In chapter 2, the author describes the extreme violence, suffering and distress experienced by bulls milked for their semen which is frozen, and used to artificially inseminate dairy cows, a core activity in the scientific breeding of cows. She draws heavily from similar research of dairy industries located in the global north, to demonstrate how scientific breeding is replete with ‘gendered commodification’ and ‘sexualized violence’. There is a caste system across bovines, where the sacrality of the Brahmin humped Indian cattle breeds, and the ‘disgust, loathing, and stigmatization of buffaloes’, is akin to the practice of ‘untouchability’ in humans. These are historically related to power struggles between groups: the buffalo was regarded as sacred by the peoples of the Indus Valley civilisation, and the settler pastoralists and their cows eventually became the ‘upper castes’, with the sacrality of the cow gradually and firmly being established in Brahminical doctrine.
She flags how scientific breeding has contributed to intensification of casteised speciesism very evident in the sites of cow protection: cow worshippers and vigilantes, worship the traditional purebred humped Indian cow breeds as the sacred mother goddess. Crossbred Jerseys and Holsteins are mere ‘animals’, shunned as ‘unholy’ by Hindus, and the buffalo, which is ironically India’s most commercially valuable animal, treated with utter contempt. This casteist perception of animals is used to justify violent factory farming dairy practices such as separation of calves from their mothers at birth and forbidding them to suckle. New breeding technologies such as semen sexing, to completely erase the population of ‘unwanted male calves’, advocated by animal welfare activists as a win-win situation for humans and animals, is mere ‘humane-washing’.
‘Milking’, the title of chapter 3, dwells on the violence and cruelty associated with birthing and the separation of mother and calf which is intrinsic to industrial dairying, the resultant emotional trauma of mother cows and buffaloes, the starvation and slow painful death of calves if male, the tortuous milking by milk machines and the susceptibility of high-yielding dairy breeds to chronic mastitis, exacerbated by disallowing calves to suckle their mothers. Increasing incidence of mastitis and reproductive diseases in dairy animals translates to a stream of discarded bovines let out onto the streets, subjected to cruelty and finally slaughtered. The viciousness continues in the ‘illegal’ peri-urban dairies where animals are intensively confined in completely unliveable conditions, the illegal dairy use of oxytocin to milk every last ounce of milk, the cruelty of forcing out non-productive cows onto the street, and the violence against these abandoned ‘strays’, where they survive consuming toxic plastics from urban garbage heaps, resulting in painful deaths. Narayanan brilliantly discusses how Hindu culture and its myths of Kamadhenu – the mythological cow with her exhaustless udder and streams of pure, heavenly milk, worshipped and revered as mother, seamlessly masks the reality of the living dairy cow’s motherhood – with her starving calf straining to reach her full udder.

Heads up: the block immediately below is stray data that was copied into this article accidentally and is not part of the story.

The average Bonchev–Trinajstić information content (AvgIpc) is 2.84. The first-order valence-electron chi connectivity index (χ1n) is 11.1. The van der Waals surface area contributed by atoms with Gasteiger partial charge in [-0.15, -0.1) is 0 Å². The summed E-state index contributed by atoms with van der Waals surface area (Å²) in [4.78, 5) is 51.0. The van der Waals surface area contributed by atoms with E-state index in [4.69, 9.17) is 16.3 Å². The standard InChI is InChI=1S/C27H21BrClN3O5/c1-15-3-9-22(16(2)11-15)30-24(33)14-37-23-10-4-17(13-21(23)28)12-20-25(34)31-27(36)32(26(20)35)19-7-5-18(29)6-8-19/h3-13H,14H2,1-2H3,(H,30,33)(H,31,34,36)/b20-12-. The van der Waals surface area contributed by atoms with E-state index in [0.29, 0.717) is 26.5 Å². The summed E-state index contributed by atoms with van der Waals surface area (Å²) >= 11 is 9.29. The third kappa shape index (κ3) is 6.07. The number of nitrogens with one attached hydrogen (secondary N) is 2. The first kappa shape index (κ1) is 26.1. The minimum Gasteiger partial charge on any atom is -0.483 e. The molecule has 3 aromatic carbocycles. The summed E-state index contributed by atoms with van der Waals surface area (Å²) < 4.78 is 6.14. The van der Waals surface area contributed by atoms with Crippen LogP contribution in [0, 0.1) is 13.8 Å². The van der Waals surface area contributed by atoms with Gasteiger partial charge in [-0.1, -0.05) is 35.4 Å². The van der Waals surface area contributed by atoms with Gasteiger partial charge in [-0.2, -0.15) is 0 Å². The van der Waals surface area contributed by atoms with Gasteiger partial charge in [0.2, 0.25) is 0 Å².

Narayanan moves to the sites of protection where in chapter 4 she unpacks how gaushalas are actually sanctuaries for the cow-mother-nation, where the body of the dairy cow which invariably in gaushalas, is the indigenous cow breed (as gaushalas reject Jerseys and Holstein cows), is above all a Hindu State. A piercing example she describes is the cruelty of intensive dairy production being protected and supported in the name of devotion via Hindu rituals and belief systems where dairy farmers, most of them small scale, donate their discarded male calves to temples. The act of this being an offering to god, allows them to assuage their conscience of separating calves from their mothers, and the inevitability of slaughter that awaits the calf, as they can leave the fate or karma of the calf ‘ to god’. She describes how the top brass of temples and gaushalas, as also Hindu milk consumer-devotees, who are in complete denial about the dairy-bovine slaughter continuum, can excuse themselves from having anything to do with violence against bovines, and can target the slaughter end of milk production as the ‘cruel act’ of Muslims and Dalits.
Chapter 5 probes gaurakshaks and cow vigilante groups, revealing how their total belief in acts of violence to protect cows is rooted in their unwavering belief that cow is mother for Hindus. Narayanan is spot on when she writes how ‘The objectification of female and feminized Hindu bodies as mothering bodies, whether human, cows, or the physical / metaphorical landscape of Mother India, is a crux upon which Hindutva is founded. The erasure of bodily autonomy endured by Human female humans, becomes mapped onto the ‘dairy’ cows and onto the concept of Mother India.’ Hindutva is driven by the idea that this feminised multispecies landscape of Hindu ‘mothers, sisters, daughters and cows’ must be protected by Hindu men, from ‘the Muslim’ who is a potential ‘rapist’ and cow slaughterer.